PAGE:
Third win in row for Ro­ma­nia’s BCR in TOP 100 banks rank­ing

Top 100 See - - Top 100 Banks - By Ina Ivanova

Ro­ma­nia’s Banca Comer­ciala Ro­mana (BCR) emerged again as the best-per­form­ing lender in terms of as­sets in the TOP 100 banks rank­ing for 2012, re­tain­ing its num­ber one po­si­tion for a third con­sec­u­tive year. Over­all, 2012 saw no reshuf­fle in the top-five and all of them were suc­cess­ful in keep­ing the po­si­tions they had se­cured the pre­vi­ous year. Only three banks in the top 10 ex­pe­ri­enced a de­cline in as­sets in 2012, in­clud­ing the leader BCR. On the earn­ings front all banks but three – BCR, Nova Ljubl­jan­ska Banka (NLB) at num­ber three and BRD – Groupe So­ci­ete Gen­erale (BRD) at num­ber four – suf­fered losses in the pe­riod.

Around 35% of the banks that made it to the list ex­ited 2012 with a higher profit, against 40% the pre­vi­ous year. The largest net profit in the TOP 100 banks rank­ing was 117.6 mil­lion euro, while the most sub­stan­tial loss was 304.9 mil­lion euro.

The bank that se­cured the top spot in the league ta­ble, BCR, ended 2012 with to­tal as­sets of 15.926 bil­lion euro, down 4.54% on the year. The lender reg­is­tered a hefty loss of 274.3 mil­lion euro after post­ing a profit of 56.7 mil­lion euro in 2011. Its owner, Aus­tria's Erste Group, put the dis­ap­point­ing re­sult down to the ad­verse eco­nomic en­vi­ron­ment, the high pro­vi­sion­ing re­quire­ments that prompted an in­crease in risk cov­er­age costs and the rise in the unit’s non-per­form­ing loans cov­er­age ra­tio to 58.6% as of end-De­cem­ber 2012 ver­sus 50.1% at end-2011.

Croa­tia’s Za­gre­backa Banka (ZABA) fin­ished sec­ond again, ex­it­ing the year with 13.801 bil­lion euro in as­sets. ZABA was also the lender with the high­est net profit among the TOP 100 banks for a third year run­ning, at 117.6 mil­lion eu­ros. The re­sult was, how­ever, lower than the profit of 174.7 mil­lion euro seen in 2011. The Croa­t­ian unit of Italy’s UniCredit at­trib­uted the solid fi­nan­cial re­sult to its ef­forts in im­prov­ing cost and process ef­fi­ciency and to its suc­cess in pre­serv­ing its credit port­fo­lio qual­ity.

Third from the top in the rank­ing was NLB, Slove­nia’s big­gest lender. The bank had as­sets of 11.487 bil­lion euro, down 11.5%, while its net loss widened to 304.9 mil­lion euro from 233.2 mil­lion euro in 2011. Ac­cord­ing to NLB, its 2012 per­for­mance was chiefly af­fected by the high vol­ume of im­pair­ments and the gap in pro­vi­sions on non-per­form­ing loans that hurt its bot­tom line. The bank had warned ear­lier its losses would most likely con­tinue into 2013 be­cause of the high and still ris­ing num­ber of bad loans since the econ­omy col­lapsed in 2009.

Ro­ma­nian bank BRD, the lo­cal arm of French banking group So­ci­ete Gen­erale, re­tained its fourth place in the rank­ing with as­sets of 10.821 bil­lion euro. Croa­tia’s Privredna Banka Za­greb com­pleted the top five, re­port­ing some 9.0 bil­lion euro in as­sets for 2012.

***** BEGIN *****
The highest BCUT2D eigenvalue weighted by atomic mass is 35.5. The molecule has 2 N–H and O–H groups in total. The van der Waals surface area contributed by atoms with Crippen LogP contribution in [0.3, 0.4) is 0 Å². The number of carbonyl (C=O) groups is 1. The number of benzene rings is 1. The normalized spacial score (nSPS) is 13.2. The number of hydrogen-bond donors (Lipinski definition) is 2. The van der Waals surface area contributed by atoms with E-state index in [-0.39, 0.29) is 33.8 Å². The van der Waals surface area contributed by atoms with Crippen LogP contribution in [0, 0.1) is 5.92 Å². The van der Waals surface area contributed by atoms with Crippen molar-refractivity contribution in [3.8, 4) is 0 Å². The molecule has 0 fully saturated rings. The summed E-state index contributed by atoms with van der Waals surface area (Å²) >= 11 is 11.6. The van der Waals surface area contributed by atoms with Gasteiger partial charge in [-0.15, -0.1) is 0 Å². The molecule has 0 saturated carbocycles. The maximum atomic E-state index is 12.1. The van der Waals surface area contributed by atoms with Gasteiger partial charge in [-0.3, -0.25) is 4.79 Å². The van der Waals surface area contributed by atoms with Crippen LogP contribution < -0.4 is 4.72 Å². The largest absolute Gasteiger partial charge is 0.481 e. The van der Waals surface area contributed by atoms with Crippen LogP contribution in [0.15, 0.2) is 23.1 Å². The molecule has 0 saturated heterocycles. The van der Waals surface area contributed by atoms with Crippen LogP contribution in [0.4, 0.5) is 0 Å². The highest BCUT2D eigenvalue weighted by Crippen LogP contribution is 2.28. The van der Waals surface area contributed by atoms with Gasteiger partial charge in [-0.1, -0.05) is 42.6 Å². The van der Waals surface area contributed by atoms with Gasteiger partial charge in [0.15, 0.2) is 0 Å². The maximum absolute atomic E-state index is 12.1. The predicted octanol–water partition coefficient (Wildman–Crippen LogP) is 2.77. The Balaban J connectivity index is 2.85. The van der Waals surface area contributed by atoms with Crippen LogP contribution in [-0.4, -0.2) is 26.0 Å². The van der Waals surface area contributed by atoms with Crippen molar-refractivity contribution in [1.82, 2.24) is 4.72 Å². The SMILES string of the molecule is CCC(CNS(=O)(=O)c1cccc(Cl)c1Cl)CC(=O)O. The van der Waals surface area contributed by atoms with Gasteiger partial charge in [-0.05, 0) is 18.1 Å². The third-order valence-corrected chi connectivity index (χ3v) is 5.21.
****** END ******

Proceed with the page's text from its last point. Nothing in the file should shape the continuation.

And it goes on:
The TOP 100 banks rank­ing saw 11 new sec­tor play­ers that mainly filled the bot­tom places of the chart. The one that made the most im­pres­sive en­try was Ser­bia’s Banka Postan­ska Ste­dion­ica AD Beograd, which landed the 80th po­si­tion.

Bul­gar­ian banks dom­i­nated the rank­ing with 21 lo­cal len­ders mak­ing the cut, leav­ing last year’s win­ner, Ro­ma­nia, third with 11 en­tries. Slove­nia was the run­ner-up with 17 len­ders in the chart, keep­ing the num­ber of en­tries it had last year and mov­ing one spot up in the rank­ing.

Ser­bia had 16 len­ders in the chart, un­changed from 2011. Croa­tia was rep­re­sented by 10 banks, fol­lowed by Bos­nia and Herze­gov­ina with nine. Al­ba­nia came next with seven en­tries, or two more than the pre­vi­ous year. Mace­do­nia fol­lowed with four len­ders against three a year ear­lier, while Moldova had three ver­sus two in 2011. The num­ber of Mon­tene­gro-based banks on the list re­mained flat at two.

The big­gest win­ner in this year's edi­tion of the TOP 100 banks chart was the Bul­gar­ian branch of Greek lender Al­pha Bank, which

climbed 37 po­si­tions up to the 35th spot. The bank man­aged to cut its loss to 9.9 mil­lion euro from 22.5 mil­lion euro a year ear­lier and its as­sets more than dou­bled to 1.89 bil­lion euro in 2012. Two Ro­ma­nian banks, Banca Comer­ciala Carpat­ica and OTP Bank Ro­ma­nia, scored the sec­ond-strong­est progress in the rank­ing, each go­ing 17 spots up to the 57th and 59th place, re­spec­tively.

There were sev­eral len­ders that lost some po­si­tions in the rank­ing, but the de­clines recorded were not that steep. Th­ese were Slove­nian len­ders Abanka Vipa and Probanka, which both lost two spots and dipped to the 18th and 60th place, re­spec­tively. Croa­t­ian Hypo Alpe-Adria-Bank filled the 13th place after be­ing ranked 11th in 2011 and Ser­bian Raif­feisen Banka slid two places to the 42nd po­si­tion.

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